The Self-Pub Adventure

I am about to dive in where others have gone before. I’ve finished revising my last backlist title. It took me quite a while, as the doc file is over 500 pages and I made lots of changes. Now comes the next stage, which is to hire a cover designer.
Wait, not so fast. First, I need to determine the back cover copy. That’s not so hard. I can use the same one that’s on the original paperback with a few heading changes. But inside the book are more challenges. There are several introductory pages containing an excerpt, review quotes, and a dedication. I ditched the latter, as those people no longer apply to my current career. The excerpt and quote are reusable with some slight modifications. But what now? Do I add them to the front of my doc file? Should I include a title page? Maybe on Smashwords, these things are delineated, but I haven’t gone there yet to read the requirements. First I have to get a cover.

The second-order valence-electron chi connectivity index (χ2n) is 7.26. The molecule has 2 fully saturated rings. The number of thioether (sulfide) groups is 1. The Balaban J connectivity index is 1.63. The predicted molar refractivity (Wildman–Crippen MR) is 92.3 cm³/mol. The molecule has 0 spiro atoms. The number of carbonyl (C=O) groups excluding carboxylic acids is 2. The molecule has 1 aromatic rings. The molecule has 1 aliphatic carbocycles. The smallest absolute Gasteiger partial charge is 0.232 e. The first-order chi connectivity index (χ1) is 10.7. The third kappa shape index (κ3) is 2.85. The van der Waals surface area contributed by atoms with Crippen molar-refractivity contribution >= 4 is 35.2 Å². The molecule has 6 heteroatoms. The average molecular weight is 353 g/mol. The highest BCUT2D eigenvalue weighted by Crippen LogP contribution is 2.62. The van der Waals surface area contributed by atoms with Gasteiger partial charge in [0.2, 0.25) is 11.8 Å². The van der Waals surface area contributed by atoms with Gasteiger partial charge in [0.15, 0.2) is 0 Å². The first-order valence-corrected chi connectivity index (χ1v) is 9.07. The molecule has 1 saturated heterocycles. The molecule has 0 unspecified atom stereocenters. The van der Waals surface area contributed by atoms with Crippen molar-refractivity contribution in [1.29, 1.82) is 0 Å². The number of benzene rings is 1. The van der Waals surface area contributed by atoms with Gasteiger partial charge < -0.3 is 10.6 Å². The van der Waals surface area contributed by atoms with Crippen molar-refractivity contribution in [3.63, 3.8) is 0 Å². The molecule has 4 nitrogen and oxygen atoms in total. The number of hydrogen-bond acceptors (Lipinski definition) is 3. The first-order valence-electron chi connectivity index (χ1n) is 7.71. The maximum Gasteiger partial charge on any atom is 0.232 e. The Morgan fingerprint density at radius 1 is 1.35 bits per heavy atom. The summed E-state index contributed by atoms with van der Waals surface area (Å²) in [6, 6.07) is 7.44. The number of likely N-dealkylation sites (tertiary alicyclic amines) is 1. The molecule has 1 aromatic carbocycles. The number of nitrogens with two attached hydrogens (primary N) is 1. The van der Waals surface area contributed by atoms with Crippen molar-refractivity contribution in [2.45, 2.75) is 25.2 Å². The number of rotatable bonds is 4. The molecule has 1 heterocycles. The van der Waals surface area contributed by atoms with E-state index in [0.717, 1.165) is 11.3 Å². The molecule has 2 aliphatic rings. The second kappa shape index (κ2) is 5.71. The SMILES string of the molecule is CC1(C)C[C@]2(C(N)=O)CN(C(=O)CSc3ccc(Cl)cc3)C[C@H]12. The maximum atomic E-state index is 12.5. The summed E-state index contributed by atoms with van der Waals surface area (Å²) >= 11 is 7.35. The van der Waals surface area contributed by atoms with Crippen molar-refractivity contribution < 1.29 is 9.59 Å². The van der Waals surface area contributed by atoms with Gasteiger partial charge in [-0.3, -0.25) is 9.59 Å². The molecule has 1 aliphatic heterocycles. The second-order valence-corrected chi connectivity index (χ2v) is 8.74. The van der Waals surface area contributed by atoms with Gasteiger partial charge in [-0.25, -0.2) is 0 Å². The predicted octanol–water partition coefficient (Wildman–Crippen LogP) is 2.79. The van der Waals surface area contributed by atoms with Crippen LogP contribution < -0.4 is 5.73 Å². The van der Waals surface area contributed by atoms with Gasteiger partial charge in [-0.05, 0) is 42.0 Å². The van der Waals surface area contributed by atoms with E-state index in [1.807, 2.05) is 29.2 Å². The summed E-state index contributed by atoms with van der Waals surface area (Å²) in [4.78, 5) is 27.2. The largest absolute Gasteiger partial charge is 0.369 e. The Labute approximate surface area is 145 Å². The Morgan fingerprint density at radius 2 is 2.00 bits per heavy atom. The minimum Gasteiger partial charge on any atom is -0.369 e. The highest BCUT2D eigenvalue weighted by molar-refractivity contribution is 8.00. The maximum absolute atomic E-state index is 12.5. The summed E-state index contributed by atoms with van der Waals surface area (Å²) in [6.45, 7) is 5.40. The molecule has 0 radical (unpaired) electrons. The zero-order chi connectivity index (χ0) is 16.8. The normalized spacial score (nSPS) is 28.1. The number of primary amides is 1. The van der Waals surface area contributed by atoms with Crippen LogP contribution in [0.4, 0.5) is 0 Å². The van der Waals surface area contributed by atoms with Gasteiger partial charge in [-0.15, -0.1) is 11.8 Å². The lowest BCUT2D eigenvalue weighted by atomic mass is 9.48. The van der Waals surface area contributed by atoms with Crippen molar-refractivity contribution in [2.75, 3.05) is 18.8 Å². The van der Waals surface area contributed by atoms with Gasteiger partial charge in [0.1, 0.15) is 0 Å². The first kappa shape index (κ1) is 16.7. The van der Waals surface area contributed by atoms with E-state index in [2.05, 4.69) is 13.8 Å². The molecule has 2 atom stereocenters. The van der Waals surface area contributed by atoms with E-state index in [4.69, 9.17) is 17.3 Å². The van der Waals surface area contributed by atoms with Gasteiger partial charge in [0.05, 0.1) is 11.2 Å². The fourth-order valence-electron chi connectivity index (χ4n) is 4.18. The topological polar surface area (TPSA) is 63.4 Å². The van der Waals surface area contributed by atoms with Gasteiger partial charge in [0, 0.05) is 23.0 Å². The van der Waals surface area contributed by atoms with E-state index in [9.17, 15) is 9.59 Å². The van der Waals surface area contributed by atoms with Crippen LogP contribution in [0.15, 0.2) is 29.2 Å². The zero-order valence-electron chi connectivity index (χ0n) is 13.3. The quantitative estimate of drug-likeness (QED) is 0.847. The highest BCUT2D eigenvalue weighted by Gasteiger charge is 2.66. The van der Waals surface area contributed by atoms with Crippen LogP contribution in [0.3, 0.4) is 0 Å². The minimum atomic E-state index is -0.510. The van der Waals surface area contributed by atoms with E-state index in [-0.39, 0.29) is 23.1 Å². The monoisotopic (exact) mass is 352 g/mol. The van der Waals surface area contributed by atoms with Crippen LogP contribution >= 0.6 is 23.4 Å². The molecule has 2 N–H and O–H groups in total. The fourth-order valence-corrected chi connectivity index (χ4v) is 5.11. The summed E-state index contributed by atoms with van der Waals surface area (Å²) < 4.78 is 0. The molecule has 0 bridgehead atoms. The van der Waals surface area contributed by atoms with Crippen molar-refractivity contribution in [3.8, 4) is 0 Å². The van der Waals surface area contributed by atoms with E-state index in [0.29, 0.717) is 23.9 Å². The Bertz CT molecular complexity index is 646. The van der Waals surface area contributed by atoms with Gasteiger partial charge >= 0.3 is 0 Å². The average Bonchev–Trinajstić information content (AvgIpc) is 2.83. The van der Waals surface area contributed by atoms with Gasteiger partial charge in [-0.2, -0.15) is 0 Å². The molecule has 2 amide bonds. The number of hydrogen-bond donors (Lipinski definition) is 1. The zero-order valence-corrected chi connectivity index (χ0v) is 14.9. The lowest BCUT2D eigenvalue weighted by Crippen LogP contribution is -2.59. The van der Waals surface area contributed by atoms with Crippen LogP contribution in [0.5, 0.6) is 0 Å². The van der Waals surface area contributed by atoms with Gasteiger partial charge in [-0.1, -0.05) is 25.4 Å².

Getting a cover will probably necessitate filling out a description of the hero/heroine and a suggested background scene. I already have a list of cover artists garnered from other authors’ online posts. But now I must prepare these materials for when I contact one of them. Hopefully the artist will determine the proper fonts and where to put my name and book title. And I have to remember to state somewhere that this book was previously published and written under a pseudonym.
This whole process seems daunting, but I’d like to use this book as an experiment. Because who knows, if my current works on the market fail to sell, I may choose to go this route. Or I may just get tired of waiting for a response and then waiting another year or two for the book to be published.

It’s a scary thought for an author who has only sought traditional publishers or legit e-book pubs before. Plus, self-published works are still not accepted by many reviewers or booksellers for signing events, so there is a certain loss of prestige.
I know some of you have already cast off the shackles of print publishers and ventured into this new territory. Are you happy with your choice? How many of you have done it for original works?

16 thoughts on “The Self-Pub Adventure